It’s becoming increasingly apparent that Damon Albarn has a pretty much unquenchable thirst when it comes to making music. From the seemingly abandoned Blur through to the quirky electronica of his cartoon big hitters Gorillaz. Just when you think he might be ripe for a long overdue rest he returns with his latest project. The Good, The Bad & The Queen.

Suitably different from his previous projects but containing enough frames of reference to familiarise the listener of his involvement, The Good, The Bad & The Queen is a collaboration between Albarn, Paul Simonon (ex Clash), Simon Tong (ex Verve) and Tony Allen (Africa 70). A looser more relaxed collection of songs than his previous projects, Albarn’s song writing stamp is still firmly in place but there’s a dark romanticism in play here and a deliberate absence of self-consciousness to the construction of the songs. Often mournful in tone and mixing a range of influences in the subtlest styles. Simonon’s workmanlike bass punctuates the music and serves to anchor the somewhat ethereal soundtracks (particularly on The Bunting Song and Behind The Sun).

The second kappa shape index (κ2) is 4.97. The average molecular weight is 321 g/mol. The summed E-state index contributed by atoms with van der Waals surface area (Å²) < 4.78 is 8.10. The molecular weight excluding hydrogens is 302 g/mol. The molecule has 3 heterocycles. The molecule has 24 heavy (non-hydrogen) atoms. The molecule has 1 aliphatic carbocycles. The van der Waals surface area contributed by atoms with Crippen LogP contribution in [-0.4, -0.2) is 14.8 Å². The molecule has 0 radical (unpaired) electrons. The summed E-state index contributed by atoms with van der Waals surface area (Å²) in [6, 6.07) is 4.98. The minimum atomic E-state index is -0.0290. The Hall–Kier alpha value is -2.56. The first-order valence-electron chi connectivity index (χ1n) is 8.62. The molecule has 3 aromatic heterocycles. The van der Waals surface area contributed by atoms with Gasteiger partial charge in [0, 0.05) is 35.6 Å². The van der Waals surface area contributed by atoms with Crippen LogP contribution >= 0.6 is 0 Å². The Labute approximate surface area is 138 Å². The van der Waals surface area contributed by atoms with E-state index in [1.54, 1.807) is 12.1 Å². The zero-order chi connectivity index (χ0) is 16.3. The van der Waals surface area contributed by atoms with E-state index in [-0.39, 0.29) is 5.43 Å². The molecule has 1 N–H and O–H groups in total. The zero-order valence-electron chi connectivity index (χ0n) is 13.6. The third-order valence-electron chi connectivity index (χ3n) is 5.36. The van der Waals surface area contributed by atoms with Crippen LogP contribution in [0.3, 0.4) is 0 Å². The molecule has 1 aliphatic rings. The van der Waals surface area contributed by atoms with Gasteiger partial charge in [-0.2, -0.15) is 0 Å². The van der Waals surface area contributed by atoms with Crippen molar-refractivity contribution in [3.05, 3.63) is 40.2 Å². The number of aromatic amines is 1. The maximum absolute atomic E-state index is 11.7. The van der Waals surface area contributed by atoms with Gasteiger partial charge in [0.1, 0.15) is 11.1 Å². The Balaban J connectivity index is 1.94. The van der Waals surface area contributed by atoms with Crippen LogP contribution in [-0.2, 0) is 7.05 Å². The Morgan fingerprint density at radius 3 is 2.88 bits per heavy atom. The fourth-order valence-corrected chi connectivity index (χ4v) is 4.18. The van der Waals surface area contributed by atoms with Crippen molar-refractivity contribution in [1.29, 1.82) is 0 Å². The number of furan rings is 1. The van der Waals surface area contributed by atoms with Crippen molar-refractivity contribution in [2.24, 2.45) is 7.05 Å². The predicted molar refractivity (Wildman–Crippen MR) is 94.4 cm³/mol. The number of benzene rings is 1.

Elsewhere there are ghostly stabs of ragtime, the faintest hints of punch drunk ska and dub and in places the thinnest wafers of electronica just to add suitably spectral effects. No doubt having Danger Mouse at the production helm for the project served to bring some of these influences home. Obvious drop in points are the singles Herculean and Kingdom of Doom, and if you liked them then there is every chance you will get on with the rest of the content.

For me though despite the positives this album has to offer in terms of musicianship there is still something missing. I think its clear that Albarn was going for something of a career defining masterwork here, moving away from the poppier sensibilities of his back catalogue. It’s a nice effort but at times (especially lyrically) it reveals flaws. In essence it’s a grower and a potential mid price purchase.

Nothing legendary here, but pleasant all the same.